Open Access
Issue
J Oral Med Oral Surg
Volume 25, Number 1, 2019
Article Number 1
Number of page(s) 7
Section Article original / Original article
DOI https://doi.org/10.1051/mbcb/2018028
Published online 22 February 2019

© The authors, 2019

Licence Creative Commons
This is an Open Access article distributed under the terms of the Creative Commons Attribution License (http://creativecommons.org/licenses/by/4.0), which permits unrestricted use, distribution, and reproduction in any medium, provided the original work is properly cited.

Introduction

An autologous bone is currently recognized as the gold standard for alveolar bone reconstruction of the maxilla, mainly for implant purposes [1,2]. When a pre-implant bone-reconstruction is considered, the choice of the sampling site essentially depends on the size of the defect to be corrected. Intraoral specimens are reserved for mild to moderate bone defects (classes IV and V according to Cawood & Howell [3]) and extraoral specimens for moderate to severe defects (class VI [4]). Intraoral sampling sites include the mandibular symphysis, mandibular ramus, and maxillary tuberosity [5]. The most commonly used extraoral sample in pre-implant reconstruction is the parietal bone [6].

The resorption of autologous grafts is a derogatory factor which must be taken into consideration at the time of reconstruction [7]. This resorption is variable and depends on several criteria, including the sampling and recipient sites [6].

The main objective of this retrospective study was to quantify and compare the resorption of autologous grafts of ramic and parietal origin at 4 months postoperatively, i.e., just before the placement of dental implants. The secondary objective was to determine the influence of factors, other than anatomical origin of the graft, such as sex and recipient site, on the rate of resorption.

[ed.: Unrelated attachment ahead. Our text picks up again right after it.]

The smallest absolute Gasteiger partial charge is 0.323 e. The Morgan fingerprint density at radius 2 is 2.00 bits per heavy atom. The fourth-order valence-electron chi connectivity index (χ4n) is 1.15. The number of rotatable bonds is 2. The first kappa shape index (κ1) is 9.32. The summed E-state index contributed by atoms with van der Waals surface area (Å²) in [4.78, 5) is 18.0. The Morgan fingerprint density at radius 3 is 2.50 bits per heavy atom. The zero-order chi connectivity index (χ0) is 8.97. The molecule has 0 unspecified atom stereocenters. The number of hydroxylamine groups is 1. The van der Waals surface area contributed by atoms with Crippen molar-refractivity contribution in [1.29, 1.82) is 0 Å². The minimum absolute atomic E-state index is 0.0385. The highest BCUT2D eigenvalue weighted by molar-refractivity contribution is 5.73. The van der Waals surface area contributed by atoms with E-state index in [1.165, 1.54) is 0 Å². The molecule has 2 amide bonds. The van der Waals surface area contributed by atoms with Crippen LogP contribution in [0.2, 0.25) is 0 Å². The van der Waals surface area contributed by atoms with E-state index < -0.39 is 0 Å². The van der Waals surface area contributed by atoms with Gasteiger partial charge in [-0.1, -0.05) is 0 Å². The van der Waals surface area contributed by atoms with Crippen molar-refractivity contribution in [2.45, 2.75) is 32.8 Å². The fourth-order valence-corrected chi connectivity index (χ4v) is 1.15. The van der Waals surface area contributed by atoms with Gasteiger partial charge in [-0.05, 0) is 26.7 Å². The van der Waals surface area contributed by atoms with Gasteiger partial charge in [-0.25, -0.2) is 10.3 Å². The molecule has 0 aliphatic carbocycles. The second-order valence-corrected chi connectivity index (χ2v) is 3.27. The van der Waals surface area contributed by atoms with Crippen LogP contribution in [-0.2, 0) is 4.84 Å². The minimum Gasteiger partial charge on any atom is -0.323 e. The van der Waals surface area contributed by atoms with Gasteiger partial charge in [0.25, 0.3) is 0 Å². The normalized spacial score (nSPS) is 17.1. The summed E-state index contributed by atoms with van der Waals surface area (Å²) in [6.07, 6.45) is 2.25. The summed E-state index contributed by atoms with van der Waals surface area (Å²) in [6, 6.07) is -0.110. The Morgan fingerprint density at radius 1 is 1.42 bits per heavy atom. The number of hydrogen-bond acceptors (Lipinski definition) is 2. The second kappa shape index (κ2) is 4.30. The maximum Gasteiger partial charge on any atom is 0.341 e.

Patients and methods

Study characteristics

This retrospective study was conducted between 2014 and 2017. Given the legislation in force at the time, no ethical authorization was necessary after consulting the institutionʼs clinical research department. It included 51 autologous bone grafts in 22 consecutive patients, whose bone volumes were insufficient to allow the placement of dental implants from the outset. The inclusion criteria were as follows: patients with a bone defect localized to a minimum or generalized to an entire maxilla, those in whom the bone defect was vertical and/or horizontal and maxillary and/or mandibular, those in whom the donor bone site was either the parietal (parietal bone) or ramus, and those in whom bone resorption was followed by dental extractions, dental agenesis, dento-alveolar trauma, or labio-maxillo-palatal clefts. The exclusion criteria were as follows: postoperative resorption of the graft >50% of its initial volume, which was then considered a failure of the bone augmentation technique; lack of adequate radiological control; and consumption of tobacco [8].

Surgical procedure

The two sampling sites were the mandibular ramus and parietal. The size and number of grafts removed depended on the size of the bone defect to be reconstructed. The grafts were stabilized by osteosynthesis screws.

Antibiotic therapy was routinely prescribed postoperatively [amoxicillin + clavulanic acid (Augmentin®); 1 g three times daily for 7 days].

Imaging